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Smoke & Mirrors: An Interview with Caits Meissner

Interview by Karen Craigo (Read the Story) June 17, 2019

Caits Meissner

Art by Paul Bilger

I’ve been a little obsessed with your work since discovering you with this piece. It looks to me like “Shallow Water” features some motifs that recur in your poems. Am I right in noticing that birds are a thing for you? What is it about birds that speak to you?

First of all: Wow! Thank you. You know, I didn’t realize the bird motif until my friend and fellow poet Kathy Engel pointed it out recently. I always thought birds were a cliché metaphor, too easy for a writer, so I was disappointed I hadn’t noticed it myself and worked out of the habit. But also, of course birds! They represent freedom, they live both in our grounded world and in the sky, they have feet that look like dinosaurs—they are descendants of dinosaurs! They seem somehow to live in both the past and the future simultaneously and defy time.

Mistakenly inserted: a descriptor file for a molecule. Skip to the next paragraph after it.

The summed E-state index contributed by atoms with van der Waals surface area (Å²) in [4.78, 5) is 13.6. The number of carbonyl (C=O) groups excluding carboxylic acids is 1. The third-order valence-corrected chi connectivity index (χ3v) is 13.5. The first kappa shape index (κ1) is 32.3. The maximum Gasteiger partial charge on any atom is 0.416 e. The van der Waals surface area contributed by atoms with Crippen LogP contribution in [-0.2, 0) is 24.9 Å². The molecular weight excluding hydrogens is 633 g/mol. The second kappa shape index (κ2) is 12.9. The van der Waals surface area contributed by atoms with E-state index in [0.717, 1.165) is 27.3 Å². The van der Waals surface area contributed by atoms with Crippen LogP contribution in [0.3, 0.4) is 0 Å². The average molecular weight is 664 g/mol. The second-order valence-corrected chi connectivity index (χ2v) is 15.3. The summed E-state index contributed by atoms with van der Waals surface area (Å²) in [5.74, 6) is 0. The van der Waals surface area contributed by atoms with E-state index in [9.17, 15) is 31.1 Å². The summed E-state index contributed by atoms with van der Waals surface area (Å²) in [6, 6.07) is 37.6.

It’s clear to me that you’re trying to have a whole different kind of conversation through your writing, and hybrid forms are part of that. What is your approach to form? How do you know what should be what?

Intuition, of course, but also, likely by project. As a teenager I made zines and drew no boundary between multi-genre writing, layout and drawing. As an adult, I still struggle with having work that spans modes of expression—is it allowed? I’m looking back to fifteen-year-old me for inspiration and courage to just make what I want to make. Right now, I’ve been illustrating “Pep Talks For Broke(n) People,” which are tender and sincere pieces of writing that aren’t exactly poems, but not exactly stories or prose. They are often sweet, and I think the drawings aid their delivery. I’ve always felt my drawings were cute to the point of detriment, so that also must influence how I decide to pair with words. I might one day get the guts to experiment with drawing more intense, darker subjects, too. Otherwise: Poems are still my go-to, essays stress me out (but I’m interested in the challenge), and I am very excited to be experimenting with fiction—my first love as a reader—dipping my toe into a genre that frightens and excites me with its possibility and depth.